Eurogamer: The challenge of getting maximum performance from Saturn always seemed to be linked with exploiting that dual-CPU set-up. How do the challenges of the '90s relate to working with parallelisation needed to get the most out of today's platforms?
Ezra Dreisbach: It's the same kind of deal, but on the Saturn you needed to use all the processing power available in order to get decent graphics performance. Today, there's plenty of easily programmable processing attached directly to the graphics hardware. So you don't need to struggle to use every resource to maximise graphics performance. You can, for example, make a perfectly good PS3 game while completely ignoring the SPUs. There are probably lots of peripheral tricks you can do, but it's not central anymore.
Eurogamer: Now that it's ancient history, can you tell us anything about the first Saturn versions of Duke Nukem 3D and Quake that were in development before Lobotomy took over? Were they really that bad? How did Lobotomy come to land the conversion work?
Ezra Dreisbach: We never saw them. At the start of that project we got the source code to the PC games and that's it. Those other guys were probably trying to port the PC source code to the Saturn, which I'm pretty sure is impossible. What Lobotomy did is take Powerslave and port the content of those games into it. We had to cut up the PC games' art to fit, rebuild the levels, and program new AI to run all the stuff in them.
I wasn't involved in how we got the contract. We probably got it because Powerslave was good for a Saturn FPS, and also because we underbid it. The ports contract turned out to be suicidal. Even while shipping both at reasonable speed, Lobotomy was unable to make payroll completely. This is because, straight ports being impossible, we had to almost rebuild each game. The immense effect required for this versus what we were paid for the "ports" is probably what sunk us.
Eurogamer: You were an established developer with a string of solid games and some incredible conversions, and yet to us gamers, it looked as though you just faded into the background...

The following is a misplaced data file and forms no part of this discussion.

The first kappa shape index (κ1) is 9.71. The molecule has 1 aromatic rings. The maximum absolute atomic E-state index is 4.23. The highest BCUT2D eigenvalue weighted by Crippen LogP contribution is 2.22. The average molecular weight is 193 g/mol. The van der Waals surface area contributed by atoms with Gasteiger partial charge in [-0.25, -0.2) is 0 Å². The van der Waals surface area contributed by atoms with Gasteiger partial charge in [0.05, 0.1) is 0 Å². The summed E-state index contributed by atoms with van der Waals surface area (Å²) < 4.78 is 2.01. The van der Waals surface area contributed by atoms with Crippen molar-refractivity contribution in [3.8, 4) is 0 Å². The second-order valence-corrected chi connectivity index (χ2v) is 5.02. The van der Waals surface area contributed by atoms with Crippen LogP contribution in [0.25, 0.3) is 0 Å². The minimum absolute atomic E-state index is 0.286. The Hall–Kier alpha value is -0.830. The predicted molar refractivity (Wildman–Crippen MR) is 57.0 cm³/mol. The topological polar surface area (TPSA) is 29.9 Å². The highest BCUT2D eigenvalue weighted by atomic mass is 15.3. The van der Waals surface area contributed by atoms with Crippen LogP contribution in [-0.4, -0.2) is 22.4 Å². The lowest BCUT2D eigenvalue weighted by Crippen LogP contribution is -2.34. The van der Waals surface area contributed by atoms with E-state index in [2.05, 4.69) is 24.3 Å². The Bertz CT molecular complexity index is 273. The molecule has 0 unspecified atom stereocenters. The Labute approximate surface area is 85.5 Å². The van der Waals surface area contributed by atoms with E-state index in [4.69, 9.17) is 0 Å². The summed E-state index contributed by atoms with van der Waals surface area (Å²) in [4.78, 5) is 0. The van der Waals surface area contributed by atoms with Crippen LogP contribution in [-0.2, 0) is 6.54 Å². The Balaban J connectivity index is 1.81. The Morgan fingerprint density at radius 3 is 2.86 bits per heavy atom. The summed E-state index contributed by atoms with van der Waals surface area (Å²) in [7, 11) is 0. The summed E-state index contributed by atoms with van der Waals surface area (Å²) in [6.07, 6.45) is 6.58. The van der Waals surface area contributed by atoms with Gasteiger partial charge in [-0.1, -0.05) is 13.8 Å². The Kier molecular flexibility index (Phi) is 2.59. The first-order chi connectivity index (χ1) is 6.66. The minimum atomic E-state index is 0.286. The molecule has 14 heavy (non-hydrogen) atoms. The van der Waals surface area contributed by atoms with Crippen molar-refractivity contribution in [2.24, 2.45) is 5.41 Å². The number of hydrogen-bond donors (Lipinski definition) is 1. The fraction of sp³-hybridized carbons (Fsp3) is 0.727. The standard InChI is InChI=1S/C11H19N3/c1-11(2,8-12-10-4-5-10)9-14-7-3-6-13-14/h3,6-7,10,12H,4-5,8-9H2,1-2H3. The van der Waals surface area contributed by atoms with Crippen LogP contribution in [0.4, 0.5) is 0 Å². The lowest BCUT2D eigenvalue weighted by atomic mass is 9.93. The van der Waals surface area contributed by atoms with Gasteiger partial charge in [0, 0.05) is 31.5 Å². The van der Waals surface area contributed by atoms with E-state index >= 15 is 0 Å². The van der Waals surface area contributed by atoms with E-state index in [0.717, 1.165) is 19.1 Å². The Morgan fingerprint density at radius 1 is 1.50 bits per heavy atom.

Ezra Dreisbach: Between contracts is a dicey time for any small game company. Even healthy ones don't have much time to burn before they must sign a new one. When the port contract was complete, Lobotomy was deep in debt (mostly to employees). We tried to get a new development contract with someone but really we didn't survive long enough to have realistically signed one.
Eurogamer: Post-Lobotomy, we know that you moved onto the excellent PS2 Baldur's Gate titles, but can you fill us in on what you've been up to since then?
Ezra Dreisbach: After Champions of Norrath, I quit my job at Snowblind and started working independently on more experimental things. They were too experimental to become anything useful and eventually I needed to make money again. When I came back from the wilderness Xbox Live Arcade was selling a lot of copies, and I wanted to make something for it.
You don't often have a game design that you know works but yet no one else is exploiting. That eliminates the big gamble of trying to design something new, so Death Tank seemed like the lowest-risk project. Who knows if a lot of people will like it, but at least I'm pretty sure a few people will really like it.
Eurogamer: Let's talk Death Tank. What can you tell us about the genesis of the game?
Ezra Dreisbach: After Saturn Powerslave was finished there was some downtime. I wanted to make a multiplayer game using the Saturn multi-tap and I was thinking about the transformation that the idea of "real time" had brought to strategy games. I tried to think of other game styles that could be transformed by the same idea, and there it was. The name "Death Tank" comes from an Atari Combat-like game I had half-made some years before joining Lobotomy.
I started to put it together at work in my office, and it really had its debut at a party given by Paul Lange, Lobotomy's president. After that, the call to battle would be broadcast over the office intercom from the Lobotomy basement at noon and 5pm every day. Usually I would arrive about noon, so the first thing I did every day was play two 20-round games of Death Tank. This continued for what must have been at least a year while we worked on the PC FPS ports, and I used the feedback to gradually tighten the game into what it became.